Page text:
The landscape of international development cooperation is changing. Two decades ago, Northern donors – member countries of the DAC OECD and the Bretton Woods Institutions – were the overwhelming source of international development assistance. Aid was a government-to-government affair, and to set the agenda, control implementation, and attach conditions on their aid. By and large, these features of the aid system endure. Yet some things are different, owing to changing economic conditions, as well as to efforts to rethink and reform the practice of development assistance:
- Northern aid is losing (some) ground. DAC OECD donors remain the main source of official development finance. However, the pursuit of fiscal austerity has led to declining aid budgets in some donor countries. Furthermore, many developing countries aim to reduce their aid dependence, impelled not least by dissatisfaction with how Northern donors practice development cooperation. They are helped by greater access to a wider range of instruments and sources to promote development outcomes.
- Alternative sources and actors are taking hold. Though still dwarfed by traditional ones in terms of magnitude, these new sources and actors are gaining ground. Non-traditional sources and actors include philanthropic organizations, global vertical funds, developing countries, the private sector, and civil society organizations (CSOs). The 4th High-Level Forum on Aid Effectiveness (HLF-4) in Busan formalized the inclusion of these actors and their forms of cooperation into the global dialogue for development cooperation, the Global Partnership for Effective Development Cooperation (GPEDC). Particularly important is the recognition and inclusion of CSOs and South-South cooperation (SSC), mindful of their distinct roles in the development process.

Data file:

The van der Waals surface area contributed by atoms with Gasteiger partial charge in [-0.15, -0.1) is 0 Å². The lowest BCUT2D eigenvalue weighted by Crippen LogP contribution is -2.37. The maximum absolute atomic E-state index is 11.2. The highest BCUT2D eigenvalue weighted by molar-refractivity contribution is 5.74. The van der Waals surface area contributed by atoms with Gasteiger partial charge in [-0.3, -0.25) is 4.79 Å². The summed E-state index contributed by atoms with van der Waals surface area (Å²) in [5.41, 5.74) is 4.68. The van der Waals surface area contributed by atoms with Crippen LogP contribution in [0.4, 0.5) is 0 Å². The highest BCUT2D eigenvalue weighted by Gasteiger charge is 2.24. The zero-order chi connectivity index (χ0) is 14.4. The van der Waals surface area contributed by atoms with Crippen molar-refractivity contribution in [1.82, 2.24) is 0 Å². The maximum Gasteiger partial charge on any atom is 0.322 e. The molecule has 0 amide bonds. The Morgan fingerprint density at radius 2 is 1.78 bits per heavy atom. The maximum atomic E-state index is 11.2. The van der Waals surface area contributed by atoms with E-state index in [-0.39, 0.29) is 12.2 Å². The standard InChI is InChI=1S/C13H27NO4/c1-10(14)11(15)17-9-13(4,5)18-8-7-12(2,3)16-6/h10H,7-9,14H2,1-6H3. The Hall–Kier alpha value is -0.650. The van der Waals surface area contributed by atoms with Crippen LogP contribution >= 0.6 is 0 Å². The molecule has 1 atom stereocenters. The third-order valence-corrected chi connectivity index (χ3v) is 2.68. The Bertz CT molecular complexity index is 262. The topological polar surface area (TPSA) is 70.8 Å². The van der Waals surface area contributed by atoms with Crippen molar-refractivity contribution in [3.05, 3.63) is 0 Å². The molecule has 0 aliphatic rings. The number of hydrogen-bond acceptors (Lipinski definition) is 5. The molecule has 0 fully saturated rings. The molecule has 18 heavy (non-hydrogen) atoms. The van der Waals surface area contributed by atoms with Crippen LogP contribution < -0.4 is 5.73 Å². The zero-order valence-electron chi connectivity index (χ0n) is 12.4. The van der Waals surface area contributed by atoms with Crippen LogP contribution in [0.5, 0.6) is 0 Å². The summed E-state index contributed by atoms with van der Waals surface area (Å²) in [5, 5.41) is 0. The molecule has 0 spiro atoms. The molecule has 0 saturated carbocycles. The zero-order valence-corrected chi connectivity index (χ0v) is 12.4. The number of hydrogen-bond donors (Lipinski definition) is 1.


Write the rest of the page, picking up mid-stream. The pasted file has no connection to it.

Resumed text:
- There is wider consensus around inclusive partnerships and the centrality of country ownership. Busan has built a consensus around a set of principles, chief among them, a commitment to developing country ownership and inclusive development partnerships. In contrast to Paris, these principles apply to a wider constituency of actors and more diverse forms of development cooperation.
Among the new actors that now come under the aid architecture’s expanded mandate, none have drawn more attention than the “emerging” developing country donors. South-South cooperation is by no means new. South-South cooperation has a long history, with some Southern institutions and developing countries contributing development assistance for almost half a century. The Kuwait Fund for Arab Economic Development (KFAED), for example, was set-up in 1961. China has also been providing assistance to African countries since the 1960s